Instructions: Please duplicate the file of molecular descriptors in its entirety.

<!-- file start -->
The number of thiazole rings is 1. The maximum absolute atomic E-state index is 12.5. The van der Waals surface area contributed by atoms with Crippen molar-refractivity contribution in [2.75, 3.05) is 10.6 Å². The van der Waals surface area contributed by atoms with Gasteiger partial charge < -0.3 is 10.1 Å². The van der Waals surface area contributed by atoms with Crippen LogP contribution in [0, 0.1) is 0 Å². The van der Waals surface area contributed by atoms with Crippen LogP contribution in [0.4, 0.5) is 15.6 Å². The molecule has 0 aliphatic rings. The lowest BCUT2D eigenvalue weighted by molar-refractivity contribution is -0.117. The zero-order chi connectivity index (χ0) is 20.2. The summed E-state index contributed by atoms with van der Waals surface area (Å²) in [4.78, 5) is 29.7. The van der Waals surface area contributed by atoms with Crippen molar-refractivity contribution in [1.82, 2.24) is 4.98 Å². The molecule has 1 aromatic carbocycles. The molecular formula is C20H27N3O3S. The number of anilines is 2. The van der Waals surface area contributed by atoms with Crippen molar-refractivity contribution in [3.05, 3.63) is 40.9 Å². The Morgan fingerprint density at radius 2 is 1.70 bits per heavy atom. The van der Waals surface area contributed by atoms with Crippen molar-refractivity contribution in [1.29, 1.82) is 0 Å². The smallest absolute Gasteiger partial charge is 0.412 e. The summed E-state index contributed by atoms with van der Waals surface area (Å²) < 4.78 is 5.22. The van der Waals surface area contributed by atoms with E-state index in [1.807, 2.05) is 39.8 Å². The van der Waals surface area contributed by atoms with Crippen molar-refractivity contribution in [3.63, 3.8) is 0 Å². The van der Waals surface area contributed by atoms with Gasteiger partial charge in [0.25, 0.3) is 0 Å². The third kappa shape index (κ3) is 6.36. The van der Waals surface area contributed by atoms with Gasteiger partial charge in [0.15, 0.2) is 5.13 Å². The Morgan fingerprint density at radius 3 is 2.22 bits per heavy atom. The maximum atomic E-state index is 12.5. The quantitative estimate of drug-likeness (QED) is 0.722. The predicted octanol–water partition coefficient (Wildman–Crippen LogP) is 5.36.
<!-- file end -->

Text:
The number of thiazole rings is 1. The maximum absolute atomic E-state index is 12.5. The van der Waals surface area contributed by atoms with Crippen molar-refractivity contribution in [2.75, 3.05) is 10.6 Å². The van der Waals surface area contributed by atoms with Gasteiger partial charge < -0.3 is 10.1 Å². The van der Waals surface area contributed by atoms with Crippen LogP contribution in [0, 0.1) is 0 Å². The van der Waals surface area contributed by atoms with Crippen LogP contribution in [0.4, 0.5) is 15.6 Å². The molecule has 0 aliphatic rings. The lowest BCUT2D eigenvalue weighted by molar-refractivity contribution is -0.117. The zero-order chi connectivity index (χ0) is 20.2. The summed E-state index contributed by atoms with van der Waals surface area (Å²) in [4.78, 5) is 29.7. The van der Waals surface area contributed by atoms with Crippen molar-refractivity contribution in [1.82, 2.24) is 4.98 Å². The molecule has 1 aromatic carbocycles. The molecular formula is C20H27N3O3S. The number of anilines is 2. The van der Waals surface area contributed by atoms with Crippen molar-refractivity contribution in [3.05, 3.63) is 40.9 Å². The Morgan fingerprint density at radius 2 is 1.70 bits per heavy atom. The van der Waals surface area contributed by atoms with Crippen molar-refractivity contribution in [1.29, 1.82) is 0 Å². The smallest absolute Gasteiger partial charge is 0.412 e. The summed E-state index contributed by atoms with van der Waals surface area (Å²) < 4.78 is 5.22. The van der Waals surface area contributed by atoms with E-state index in [1.807, 2.05) is 39.8 Å². The van der Waals surface area contributed by atoms with Crippen molar-refractivity contribution in [3.63, 3.8) is 0 Å². The van der Waals surface area contributed by atoms with Gasteiger partial charge in [0.25, 0.3) is 0 Å². The third kappa shape index (κ3) is 6.36. The van der Waals surface area contributed by atoms with Gasteiger partial charge in [0.15, 0.2) is 5.13 Å². The Morgan fingerprint density at radius 3 is 2.22 bits per heavy atom. The maximum atomic E-state index is 12.5. The quantitative estimate of drug-likeness (QED) is 0.722. The predicted octanol–water partition coefficient (Wildman–Crippen LogP) is 5.36.